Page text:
There is a lot of misinformation being thrown out there by people who claim to know, who either have not verified what they learnt yesterday or deliberately seek to mislead the public.
Today, the cheapest source of energy is hydro because the turbine is driven by the force of water to create electricity. Hydro is about 4 cents per kilowatt hour followed by gas which is about 11 cents per kilowatt hour. If you multiply that by N200 per dollar hydro comes to about N8 per kilowatt hour while gas come to about N22/kwh.
Now the minimum tariff for solar is 17 cents which works out to about N34/kwh. How do you index a tariff of N34 for solar energy on people who are resisting tariff of N24? It cannot be cheap after accounting for imported costs of shipping, transport and demurrage. However, it can get cheaper with locally made photovoltaic panels and cells.
As for wind power, upon assumption of office as Minister, even I questioned why we don’t make use of wind energy. The simple answer is that we lack the required wind speed because of our location as a country. To achieve the necessary wind speed of 8 mph as compared to the 4 mph typically available in Nigeria, taller and more expensive wind towers will be required to achieve the same result. If you need a storey building to achieve something and I need to build a 6 storey building to achieve the same result, then I am definitely at a disadvantage compared to you. These are some of the factual realities our experts have not told Nigerians. And so, the answer is again in the energy mix. Take the power closest to the energy and fuel source which will help reduce both tariffs and production costs while making evacuation easier because of an increased ease of planning.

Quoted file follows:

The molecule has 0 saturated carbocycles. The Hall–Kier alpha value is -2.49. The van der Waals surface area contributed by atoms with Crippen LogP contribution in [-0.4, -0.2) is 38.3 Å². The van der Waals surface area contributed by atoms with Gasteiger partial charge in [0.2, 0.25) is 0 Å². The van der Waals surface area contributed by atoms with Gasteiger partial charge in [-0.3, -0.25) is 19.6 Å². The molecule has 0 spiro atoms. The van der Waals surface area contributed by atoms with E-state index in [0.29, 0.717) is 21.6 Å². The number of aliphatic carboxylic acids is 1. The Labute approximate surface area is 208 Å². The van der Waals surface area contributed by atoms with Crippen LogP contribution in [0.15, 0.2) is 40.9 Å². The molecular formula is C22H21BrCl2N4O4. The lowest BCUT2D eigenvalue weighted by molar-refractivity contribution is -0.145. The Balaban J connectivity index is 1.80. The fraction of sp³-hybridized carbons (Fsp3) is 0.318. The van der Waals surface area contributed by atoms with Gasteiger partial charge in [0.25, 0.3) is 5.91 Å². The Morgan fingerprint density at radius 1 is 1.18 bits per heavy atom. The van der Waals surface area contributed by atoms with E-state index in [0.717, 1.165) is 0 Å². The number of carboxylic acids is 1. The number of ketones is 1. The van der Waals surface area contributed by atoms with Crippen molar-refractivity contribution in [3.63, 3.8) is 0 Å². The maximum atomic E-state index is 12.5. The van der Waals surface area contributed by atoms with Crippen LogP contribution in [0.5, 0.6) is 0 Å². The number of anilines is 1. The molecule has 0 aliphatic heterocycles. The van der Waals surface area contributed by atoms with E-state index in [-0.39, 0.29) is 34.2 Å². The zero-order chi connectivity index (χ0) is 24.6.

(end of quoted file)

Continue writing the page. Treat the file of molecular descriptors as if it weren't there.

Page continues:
What is the future of Power generation in Nigeria given the current state of the Power assets?
I think that as long as we can excite the investors’ confidence, the future of power generation is bright.
Today, incidentally, I just saw the head of the international nuclear agency who visited to assess the progress of Nigeria’s nuclear power because we are already pursuing, from the previous administrations dating back about 15 years, a nuclear programme.
The plan ultimately is to start to produce nuclear energy, 1,200 mw at start, expanding up to about 4,800 mw as we go forward because that would be, again, the new power for developing an emerging economy because most of the big, global economies have signed up to Cop .21 and the Climate Change obligations to reduce carbon fuel use and therefore nuclear energy will be the alternative energy they will be looking at.